8 Quick, Hot Reasons You Should Offer an E-mail Course Today!

Written by Shery Ma Belle Arrieta

1. E-mail courses are generally quick and easy to create. Contents for your e-mail courses are everywhere -- old articles, interviews, information from doing research. You only need to know how to organize them and makerepparttar content easy to understand and follow.

2. You can append your sales letters atrepparttar 109636 end of your e-mail courses. People who take your e-mail courses can learn something valuable from you first, and when they're done, they will be more receptive to your follow-up letters.

3. E-mail courses can help you attract visitors to your Web site. You can't put everything in an e-mail course so you can actually place links within your e-mail course messages. These links can point to more information found on your site. You can promote your Web site's URL in each message.

4. E-mail courses can help you gain more subscribers for your e-zine. Make people aware that subscribers of your e-zine are alwaysrepparttar 109637 ones to get first dibs on your e-mail courses.

5. You can run your e-mail courses hands-free. You just need to create and arrange your e-mail messages inrepparttar 109638 order you want them to be delivered to your participants, then put them in a sequential autoresponder. Your e-mail courses then become your 24/7 promoter!

Black Hole Lists

Written by Richard Lowe

When you send an email acrossrepparttar internet, you must first log into your ISP's email system. Generally, you setrepparttar 109635 login information (username and password) in some setup screen, then quickly forget about it. However, behindrepparttar 109636 scenes your username and password are used to log in each and every time you send email.

Whenrepparttar 109637 email system receives your message it opens a connection torepparttar 109638 recipient email system and deliversrepparttar 109639 message. This isrepparttar 109640 way email normally works, at least on properly configured email systems.

Unfortunately, many emails systems are not properly configured (or have older, buggy software). These systems have becomerepparttar 109641 bane ofrepparttar 109642 internet and are one ofrepparttar 109643 primary reasons that spam is so hard to fight.

These email servers are known as open relays. You see, email systems also haverepparttar 109644 ability to send messages to one another. This is known as relaying. Inrepparttar 109645 good old days ofrepparttar 109646 internet, back when it was a small network of universities and military installations, spam was not a significant issue. During those innocent times, there was little security because there were not many offenders. Thus, email systems did not protect themselves very well.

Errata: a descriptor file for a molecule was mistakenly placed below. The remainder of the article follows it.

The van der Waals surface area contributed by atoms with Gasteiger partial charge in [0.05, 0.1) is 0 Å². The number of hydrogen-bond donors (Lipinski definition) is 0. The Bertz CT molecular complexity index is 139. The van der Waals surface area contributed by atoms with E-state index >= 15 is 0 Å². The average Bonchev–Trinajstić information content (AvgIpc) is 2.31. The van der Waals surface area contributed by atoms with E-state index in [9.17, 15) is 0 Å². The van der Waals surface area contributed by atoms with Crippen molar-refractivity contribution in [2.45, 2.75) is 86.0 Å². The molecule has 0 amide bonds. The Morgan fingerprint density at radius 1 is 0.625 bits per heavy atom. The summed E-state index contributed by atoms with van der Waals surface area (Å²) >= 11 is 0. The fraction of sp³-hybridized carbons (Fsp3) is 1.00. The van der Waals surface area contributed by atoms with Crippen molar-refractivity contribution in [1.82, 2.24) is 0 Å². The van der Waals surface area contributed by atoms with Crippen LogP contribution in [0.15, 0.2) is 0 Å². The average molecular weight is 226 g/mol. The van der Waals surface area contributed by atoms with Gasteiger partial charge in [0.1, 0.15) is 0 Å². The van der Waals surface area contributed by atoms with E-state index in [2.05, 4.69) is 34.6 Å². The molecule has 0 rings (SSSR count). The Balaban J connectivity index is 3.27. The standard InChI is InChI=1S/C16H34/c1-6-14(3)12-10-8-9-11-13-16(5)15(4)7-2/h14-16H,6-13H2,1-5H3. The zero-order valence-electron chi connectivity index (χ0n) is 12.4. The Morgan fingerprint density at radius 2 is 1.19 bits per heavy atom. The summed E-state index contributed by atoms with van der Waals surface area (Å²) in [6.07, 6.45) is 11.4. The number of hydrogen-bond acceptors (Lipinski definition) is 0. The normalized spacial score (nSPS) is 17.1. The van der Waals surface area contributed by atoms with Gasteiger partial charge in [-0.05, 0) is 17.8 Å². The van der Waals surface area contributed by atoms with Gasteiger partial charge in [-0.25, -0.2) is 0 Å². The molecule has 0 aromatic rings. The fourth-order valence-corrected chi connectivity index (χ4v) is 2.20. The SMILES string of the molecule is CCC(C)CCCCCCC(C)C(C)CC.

What is there to protect against? Spammers use open relay systems to hide their identity. What happens is simple. A spammer sends messages using one of these open relay systems and bypassesrepparttar 109647 normal security. The spammer is basically hijackingrepparttar 109648 email server to do his dirty work for him.

You see, email messages are actually enclosed in an electronic envelope which identifies whererepparttar 109649 message came from. So if a spammer sends a message through his own ISP's email server, then it could be tracked back to him because he has an account on that server.

However, if he hijacks an open relay, he can send all ofrepparttar 109650 messages that he wants without worrying about being tracked. The email message identifiesrepparttar 109651 open relay asrepparttar 109652 system whererepparttar 109653 email came from; however,repparttar 109654 spammer is not a legitimate user. The open relay does not (unless it goes to great lengths) have a clue whererepparttar 109655 messages came from.

A spammer must rub his hands together in glee when he finds one of these systems. I can just imaginerepparttar 109656 evil laugh asrepparttar 109657 spammer pressesrepparttar 109658 return key to send literally hundreds of thousands or even millions of messages throughrepparttar 109659 open relay system.

This cannot happen on a properly configured, secured and patched email server.

Open relays are a big problem, and to combat that problem a number of services have appeared. These are called Blackhole Lists, and what they do is simply list all ofrepparttar 109660 open relays that they know about. ISPs and others can subscribe to these lists and use them to block email messages.

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